FANGORIA: You’ve been a part of horror comedies in the past. Does that help going into the project in terms of knowing what a director might want or expect from the material?

KERN: I love horror comedies; SHAUN OF THE DEAD is one of my favorite movies of all time because they’re very serious about everything that’s happening but it’s also like, “Well, let’s have fun with it.” So going into BLOODSUCKING BASTARDS, I decided I wanted to have fun with this character, especially because he doesn’t care about anyone else’s feelings and he’s just there to have a good time. That made it easier and more fun for me as an actor, especially since I didn’t have to offer exposition or keep the plot moving.

FANGORIA: What was it like working with the FX team on BLOODSUCKING BASTARDS?

KERN: Man, if there’s one thing I don’t like, it’s blood. I don’t like being bloody because that means not only am I bloody for the first day but I’ll have to stay bloody for the next six days of shooting, and I’ll have to come in every day where someone will make me bloody again. There’s actually a picture they use a lot in the marketing of Emma [Fitzpatrick], Fran and I in the elevator [see above] and I don’t have any blood on me because I’d always have an excuse. “Oh, I don’t think I got hit with the blood in this scene!”

There is one scene, though, where we get the janitor’s blood blown up on us, and that was, I think, the very last shot that we did. If you notice it, it’s not a three-shot because these guys were just throwing a bucket of blood on us but they completely missed Marshall [Givens] and that was the take where I got hit. So they had to use the second take of just Marshall and Fran covered in blood. So the blood can be very funny, but it’s also one of those things where it’s not the action that’s making the film funny, so it’s not my favorite.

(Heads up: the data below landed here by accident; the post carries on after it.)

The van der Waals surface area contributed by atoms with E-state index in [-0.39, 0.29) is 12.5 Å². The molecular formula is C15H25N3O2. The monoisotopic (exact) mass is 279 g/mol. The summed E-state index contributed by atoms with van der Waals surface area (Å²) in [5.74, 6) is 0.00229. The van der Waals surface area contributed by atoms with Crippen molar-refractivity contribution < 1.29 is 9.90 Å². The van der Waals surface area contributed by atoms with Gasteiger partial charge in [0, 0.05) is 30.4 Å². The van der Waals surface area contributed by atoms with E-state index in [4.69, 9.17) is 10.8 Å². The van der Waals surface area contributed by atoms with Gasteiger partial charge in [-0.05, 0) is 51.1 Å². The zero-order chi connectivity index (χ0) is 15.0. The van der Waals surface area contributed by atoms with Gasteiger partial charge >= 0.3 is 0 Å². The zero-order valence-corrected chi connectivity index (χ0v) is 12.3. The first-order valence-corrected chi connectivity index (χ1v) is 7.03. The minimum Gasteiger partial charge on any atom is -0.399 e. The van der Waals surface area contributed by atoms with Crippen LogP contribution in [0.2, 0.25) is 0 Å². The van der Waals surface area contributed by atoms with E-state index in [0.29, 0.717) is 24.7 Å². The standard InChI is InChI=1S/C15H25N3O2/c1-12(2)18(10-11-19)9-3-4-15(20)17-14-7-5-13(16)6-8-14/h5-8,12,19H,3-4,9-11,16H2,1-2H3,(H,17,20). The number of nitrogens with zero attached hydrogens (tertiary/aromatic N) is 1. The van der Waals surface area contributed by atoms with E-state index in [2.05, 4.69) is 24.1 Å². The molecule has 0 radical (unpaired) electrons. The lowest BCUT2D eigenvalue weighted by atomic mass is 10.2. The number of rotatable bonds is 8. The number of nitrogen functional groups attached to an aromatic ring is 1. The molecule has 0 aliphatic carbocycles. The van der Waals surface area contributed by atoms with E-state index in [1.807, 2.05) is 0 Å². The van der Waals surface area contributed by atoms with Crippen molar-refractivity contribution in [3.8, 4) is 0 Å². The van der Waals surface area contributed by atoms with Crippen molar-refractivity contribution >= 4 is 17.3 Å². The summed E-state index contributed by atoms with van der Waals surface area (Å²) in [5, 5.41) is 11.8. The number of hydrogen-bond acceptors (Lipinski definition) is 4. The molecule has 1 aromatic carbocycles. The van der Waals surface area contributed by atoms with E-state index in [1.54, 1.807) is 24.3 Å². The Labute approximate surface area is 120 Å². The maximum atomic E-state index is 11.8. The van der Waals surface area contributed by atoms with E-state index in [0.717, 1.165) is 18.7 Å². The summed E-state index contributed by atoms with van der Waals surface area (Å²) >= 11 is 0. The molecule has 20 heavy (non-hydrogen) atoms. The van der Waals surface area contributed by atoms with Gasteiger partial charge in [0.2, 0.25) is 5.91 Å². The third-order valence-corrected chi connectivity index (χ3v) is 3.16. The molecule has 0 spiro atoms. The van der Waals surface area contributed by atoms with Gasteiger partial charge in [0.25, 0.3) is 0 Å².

FANGORIA: Do you have anything else you’re working on or coming out with at the moment?

KERN: Yeah, actually. The companies that produced BLOODSUCKING BASTARDS, Fortress Features and MTY Productions, came to a live read of a script I wrote and they loved it, so we’re making that film now. Tyler Labine is on board as well as some other guys we can’t really talk about but it’s called BIG BEAR and I wrote, directed and am starring in it. It’s not in the same genre as BLOODSUCKING BASTARDS; it’s sort of like VERY BAD THINGS meets JUNO.

BLOODSUCKING BASTARDS is now on VOD/DVD/Blu-ray from Scream Factory.

About the author
Ken W. Hanley
Ken W. Hanley is the Managing Web Editor for FANGORIA and STARLOG, as well as the former Web Editor for Diabolique Magazine and a contributing writer to YouWonCannes.com. He’s a graduate from Montclair State University, where he received an award for Excellence in Screenwriting. He’s currently working on screenplays, his debut novel "THE I IN EVIL", and various other projects, and can be followed on Twitter: @movieguyiguess.